(4) Conquest, consolidation, and conciliation have had their heroes in British History. Systematic colonization and the promotion of varied culture are the next stages of development; and it may be hoped that, before long, with Africa and Australia and the East and West Indies literally starving for Indian labour, and Burma at our door opened up, the ravages of periodical famines, carrying away our thousands and millions for want of work when Agriculture fails, will become impossible as soon as the policy of let-alone is given up, and an active effort made in all directions to stimulate productions both of raw and manufactured products. If the State can legitimately under- take from borrowed funds the construction or subsidization of Railroads and Canals, if it can afford to sell the Fee Simple of waste lands at nominal rates to European settlers on the hills, the road is certainly open for a further development of this same industrial effort on new lines. The Dutch Netherlands Government have shown the way in Java, and with less selfish motives the same method might well be tried in regard, at least, to the Industries allied with Agriculture, Sugar- Refining, Oil-Pressing, Tobacco-Curing, Silk-Rearing, etc., all of which can certainly be made to thrive in this torrid land under skilled supervision.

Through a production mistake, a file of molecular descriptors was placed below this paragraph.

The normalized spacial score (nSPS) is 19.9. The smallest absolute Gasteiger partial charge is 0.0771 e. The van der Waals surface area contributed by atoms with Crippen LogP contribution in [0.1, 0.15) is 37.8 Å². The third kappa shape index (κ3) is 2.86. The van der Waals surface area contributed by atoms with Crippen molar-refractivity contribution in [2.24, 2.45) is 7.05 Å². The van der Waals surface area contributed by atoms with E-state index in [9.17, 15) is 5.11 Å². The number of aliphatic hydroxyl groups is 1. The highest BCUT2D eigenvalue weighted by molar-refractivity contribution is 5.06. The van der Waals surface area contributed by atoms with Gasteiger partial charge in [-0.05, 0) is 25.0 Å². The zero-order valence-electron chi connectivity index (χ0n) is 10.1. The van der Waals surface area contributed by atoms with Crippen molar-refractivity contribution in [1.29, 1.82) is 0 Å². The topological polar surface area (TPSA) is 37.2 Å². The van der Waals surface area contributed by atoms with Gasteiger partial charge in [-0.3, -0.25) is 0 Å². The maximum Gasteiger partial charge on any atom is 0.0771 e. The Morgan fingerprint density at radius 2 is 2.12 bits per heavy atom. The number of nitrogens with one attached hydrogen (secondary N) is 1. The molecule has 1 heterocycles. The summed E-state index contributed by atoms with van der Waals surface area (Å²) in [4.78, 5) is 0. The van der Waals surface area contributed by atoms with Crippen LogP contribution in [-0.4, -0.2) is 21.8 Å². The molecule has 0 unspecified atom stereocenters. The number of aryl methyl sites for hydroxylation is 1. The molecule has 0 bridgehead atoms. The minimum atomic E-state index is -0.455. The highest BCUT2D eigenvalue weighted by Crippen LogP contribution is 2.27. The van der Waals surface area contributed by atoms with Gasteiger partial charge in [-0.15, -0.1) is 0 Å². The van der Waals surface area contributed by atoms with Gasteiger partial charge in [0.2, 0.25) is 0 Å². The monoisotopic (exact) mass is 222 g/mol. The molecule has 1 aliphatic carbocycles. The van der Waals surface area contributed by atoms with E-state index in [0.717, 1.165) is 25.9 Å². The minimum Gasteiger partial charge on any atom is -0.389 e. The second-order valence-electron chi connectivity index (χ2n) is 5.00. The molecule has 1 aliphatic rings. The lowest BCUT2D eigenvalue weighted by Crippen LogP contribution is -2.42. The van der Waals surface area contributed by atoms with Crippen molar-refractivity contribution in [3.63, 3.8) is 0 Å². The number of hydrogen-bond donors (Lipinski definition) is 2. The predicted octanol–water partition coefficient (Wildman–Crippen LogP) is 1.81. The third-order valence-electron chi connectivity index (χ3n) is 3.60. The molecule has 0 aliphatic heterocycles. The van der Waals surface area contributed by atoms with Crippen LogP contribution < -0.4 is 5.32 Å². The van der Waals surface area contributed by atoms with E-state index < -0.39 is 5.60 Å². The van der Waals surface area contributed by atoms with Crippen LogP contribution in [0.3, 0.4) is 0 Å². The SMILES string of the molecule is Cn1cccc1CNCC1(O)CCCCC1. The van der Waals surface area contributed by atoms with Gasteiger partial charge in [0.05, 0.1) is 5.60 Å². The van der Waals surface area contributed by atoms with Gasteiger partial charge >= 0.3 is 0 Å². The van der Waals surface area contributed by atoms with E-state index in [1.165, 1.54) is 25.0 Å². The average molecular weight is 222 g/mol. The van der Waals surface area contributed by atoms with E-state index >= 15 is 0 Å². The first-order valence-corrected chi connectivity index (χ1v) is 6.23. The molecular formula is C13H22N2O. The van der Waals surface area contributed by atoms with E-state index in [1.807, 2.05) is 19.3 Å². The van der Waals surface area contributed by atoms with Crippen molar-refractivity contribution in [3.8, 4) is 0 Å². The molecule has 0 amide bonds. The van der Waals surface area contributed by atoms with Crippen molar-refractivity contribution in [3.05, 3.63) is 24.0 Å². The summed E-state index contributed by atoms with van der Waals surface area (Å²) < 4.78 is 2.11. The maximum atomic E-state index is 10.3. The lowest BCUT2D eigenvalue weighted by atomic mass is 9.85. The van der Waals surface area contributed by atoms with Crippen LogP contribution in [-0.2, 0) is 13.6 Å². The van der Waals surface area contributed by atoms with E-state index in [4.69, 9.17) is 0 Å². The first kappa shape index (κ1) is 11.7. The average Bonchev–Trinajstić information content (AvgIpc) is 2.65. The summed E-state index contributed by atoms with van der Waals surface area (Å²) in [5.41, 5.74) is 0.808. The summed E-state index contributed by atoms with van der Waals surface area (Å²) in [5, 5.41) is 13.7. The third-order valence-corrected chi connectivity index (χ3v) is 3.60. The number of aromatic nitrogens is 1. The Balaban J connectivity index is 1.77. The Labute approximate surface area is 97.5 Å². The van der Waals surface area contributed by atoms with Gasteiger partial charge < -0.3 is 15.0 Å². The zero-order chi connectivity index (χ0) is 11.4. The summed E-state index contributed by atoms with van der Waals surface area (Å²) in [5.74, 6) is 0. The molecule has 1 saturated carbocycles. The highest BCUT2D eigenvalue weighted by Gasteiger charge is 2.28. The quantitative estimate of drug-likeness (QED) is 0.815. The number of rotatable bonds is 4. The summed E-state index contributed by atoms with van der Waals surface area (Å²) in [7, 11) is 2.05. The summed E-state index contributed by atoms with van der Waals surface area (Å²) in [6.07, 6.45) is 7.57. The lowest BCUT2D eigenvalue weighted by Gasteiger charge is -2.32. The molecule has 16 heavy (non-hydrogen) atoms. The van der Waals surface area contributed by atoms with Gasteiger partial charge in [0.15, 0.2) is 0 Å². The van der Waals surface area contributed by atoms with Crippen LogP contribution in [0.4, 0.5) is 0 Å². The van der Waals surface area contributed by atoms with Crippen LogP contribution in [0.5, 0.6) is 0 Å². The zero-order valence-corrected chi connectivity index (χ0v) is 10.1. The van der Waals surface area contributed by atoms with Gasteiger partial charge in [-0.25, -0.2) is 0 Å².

Proceeding next to the department of Distribution, the enlarged view of Political Economy stated above does not accept the position of the unearned increment as a leading feature of the Law of Rent in India. The Unearned Increment Theory fits in only where landed property continues for generations in the possession of the same family. If the land changes hands, the incoming purchaser buys it at its market value, and he enjoys no unearned advantage, and the so-called rent is but a return by way of fair profits on his investment. The English conditions of Landlordism, where the land under a complicated system of entails and settlements and primogeniture, continues in the same family for generations, allow free play to the law of the Unearned Increment. Here, in this country, lands and houses are not so tied up, and they change hands frequently and largely. In the twenty years the Registration Returns show that the value of sales comes up to the total value of landed property. In one generation, property thus changes hands, and when new men come in as purchasers for value, they do not enjoy any unearned increment of the past, but have to pay full value for the differential advantages of superior productiveness and vicinity. In the same way the Ricardian Theory that Economic Rent does not enter as an element of price, admittedly does not apply when all occupied land has to pay Monopoly Rent to the State Landlord. There is no competition among Landlords in this country, for there is only one true Landlord, and the so-called Land Tax is not a tax on Rents proper, but frequently encroaches upon the Profits and Wages of the poor Peasant, who has to submit perforce to a loss of Status and accommodate himself to a lower standard of life as pressure increases, lastly, the Advanced Theory expounded by the Modern School fully justifies the attempts made by the Government here and in England to check the abuse of Competition among poor tenants by conferring Fixity of Tenure, by adjusting rents judicially for a term of years, and imposing limitations on its increase. In this matter the Tenants of Government claim the same consideration as those of private Zemindars. The justification for this active interference is as valid in regard to Agricultural Labourers and Tenants, as it is in the case of Factory Labourers and Miners in Europe, These people are unable to combine for self-protection, or at least their combination is not so effective as, that of the employers of labour, and when their efforts fail to obtain regular redress, disorder and misery result as consequences, and threaten public peace and general well-being. In the same spirit, the regulation of the Freedom of Contract in regard to the fixing of rates of interest in transactions between the poor disunited indebted classes and the money-lenders, and the protection of immoveable property from being sold away for . improvident debts, not secured on the same, are all legitimate forms of protection of the weak against the > strong, and do not affect the real freedom of Distribution. The Advanced Theory concedes freedom where the parties are equally matched in intelligence and resources; when this is not the case, all talk of equality and freedom adds insult to the injury. It is in this spirit that the Distribution of Produce among the needy many and the powerful few has to be arranged, i.e., in a spirit of equity and fair-play, and the orthodox Views of Finality in such matters must be re- considered in all the relations of life.